The notion of cooking a roast turkey can be daunting to many home cooks but really folks, it’s just bigger than a chicken… and the perfect wine match?
With Christmas not far away it’s time to make the appropriate preparations for the most important lunch of the year. For those who enjoy cooking and entertaining at home, Christmas lunch is a relatively straightforward and traditional menu yet a very rewarding experience.
Then there are those who are totally intimidated with the very thought of cooking a turkey and everyone seems to have a horror story about their first attempt. Invariably it is due to the bird not being defrosted sufficiently, turning out golden brown on the outside and still raw on the inside!
On the flip side, there is a lot of turkey that gets over-cooked and subsequently turns out very dry and chewy. On the bright side, Christmas guests are very forgiving with any imperfections lost in the joviality of the day and singing your praises forever for the effort.
For the intimidated; folk’s, a turkey is just a bigger bird than a chicken and it’s all about planning and method. I am going to mention it several times, just to drive it home; you need to take the bird out of the freezer 3 days before and let it thaw slowly in the fridge, making sure to remove all wrappings and sitting on a wad of kitchen paper.
That is of course assuming your turkey is frozen as it will no doubt be if you live in certain parts of Asia. Actually, frozen turkey is commonplace the world over however nothing beats a freshly chilled, free range, organic turkey, should you be so lucky have access to such. When we lived in Hong Kong it was no problem sourcing a freshly chilled free range turkey from France however such a bird is a rare thing in Singapore. Ours specimen is indeed organic and free range however it is as frozen as Antarctica and sailed all the way from the USA.
Equally imperative, you must bring the bird up to room temperature before cooking, which will take a good 4 to 5 hours, depending on the size of the bird. This generally means leaving it out of the fridge overnight, to which I would leave the air-conditioning on in the kitchen if you are in the tropics, unless you are happy to get up at three in the morning to take it out of the fridge!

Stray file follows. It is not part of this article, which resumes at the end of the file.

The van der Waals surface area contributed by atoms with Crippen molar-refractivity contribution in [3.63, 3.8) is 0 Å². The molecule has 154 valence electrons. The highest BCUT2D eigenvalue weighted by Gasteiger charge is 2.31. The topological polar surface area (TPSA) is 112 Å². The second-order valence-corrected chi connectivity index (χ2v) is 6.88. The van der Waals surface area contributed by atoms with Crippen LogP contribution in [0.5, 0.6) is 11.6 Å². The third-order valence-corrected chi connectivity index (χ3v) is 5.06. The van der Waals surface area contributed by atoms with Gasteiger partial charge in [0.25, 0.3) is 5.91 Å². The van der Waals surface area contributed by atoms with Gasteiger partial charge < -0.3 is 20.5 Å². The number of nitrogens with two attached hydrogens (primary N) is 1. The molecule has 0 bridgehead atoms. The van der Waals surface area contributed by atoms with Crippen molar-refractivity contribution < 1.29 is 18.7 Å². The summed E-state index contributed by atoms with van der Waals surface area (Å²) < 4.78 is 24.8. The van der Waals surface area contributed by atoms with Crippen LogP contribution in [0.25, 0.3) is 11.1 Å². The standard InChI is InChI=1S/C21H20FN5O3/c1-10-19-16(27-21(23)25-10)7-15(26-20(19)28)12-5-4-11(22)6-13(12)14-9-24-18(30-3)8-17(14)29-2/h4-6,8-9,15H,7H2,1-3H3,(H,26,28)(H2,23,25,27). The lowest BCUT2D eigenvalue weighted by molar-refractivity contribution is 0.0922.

All this of course can be used to embellish you cooking talents and gargantuan efforts on the day and if I could suggest chaps, get in the kitchen as this is a good chance to earn some serious browning points.
Personally I feel stuffing the turkey is essential, although there is a theory that this makes it more difficult to cook through. In ten years of stuffing turkeys I have never encountered any such problem. More importantly, people have always commented on “how damn good” the stuffing is.
I use sourdough bread (buzzed in the food processor), chopped shallot onions (sautéed soft in butter), truffle paste, chanterelle mushrooms, garlic, fresh sage and thyme and seasoning, all bound with egg. You can use fresh truffles if you like; although not an inexpensive exercise however I find black or white truffle pastes, sometimes combined with mushroom as a type of pâté, does a wonderful job.
If you cannot source fresh chenterelles, dried ones are usually readily available, or you can use dried morels or assorted dried wild-mushrooms. Dried mushrooms need to be soaked in warm water for 15 minutes before adding to the stuffing mix.
- 4kg Turkey (up to 8 people)
6kg Turkey (up to 12 people)
- Butter or Olive Oil
- Salt and Pepper
- Garlic (half a head, that is several cloves)
- Fresh sage (bunch)
- Fresh thyme (half dozen sprigs)
- Lemons (1 large, chopped in half)
- Truffle oil (for sauce)
Ingredients for Stuffing
- Bread for stuffing (preferably sour dough)
- Two large shallot onions
- Salt and Pepper
- Truffle paste (small jar)
- Fresh Chenterelle mushrooms, or dried morels / wild mushrooms
- Fresh sage (use from ingredients for turkey)
- Garlic (chopped fine)
- 2 eggs (free range – from Huber’s)
- Large metal oven roasting dish
- Metal rack for placing the turkey on
- Separate oven and meat temperature gauges
- Baking foil / Aluminium foil – preferably wide commercial size
- Kitchen paper towel
- Large mixing bowl for stuffing
- Large while platter for presenting the bird at the table
Plan and start well ahead! Cooking time for a 4kgs bird will be over 3 half hours including resting of the meat.
You might want to consider half cooking your roast vegetables the night before, then reheating and crisping in a hot oven whilst the turkey is resting.
Pre-heat oven to 200 degrees Celsius.
Making the stuffing
- Either break up the sourdough bread to tiny pieces by hand or buzz in the food processor.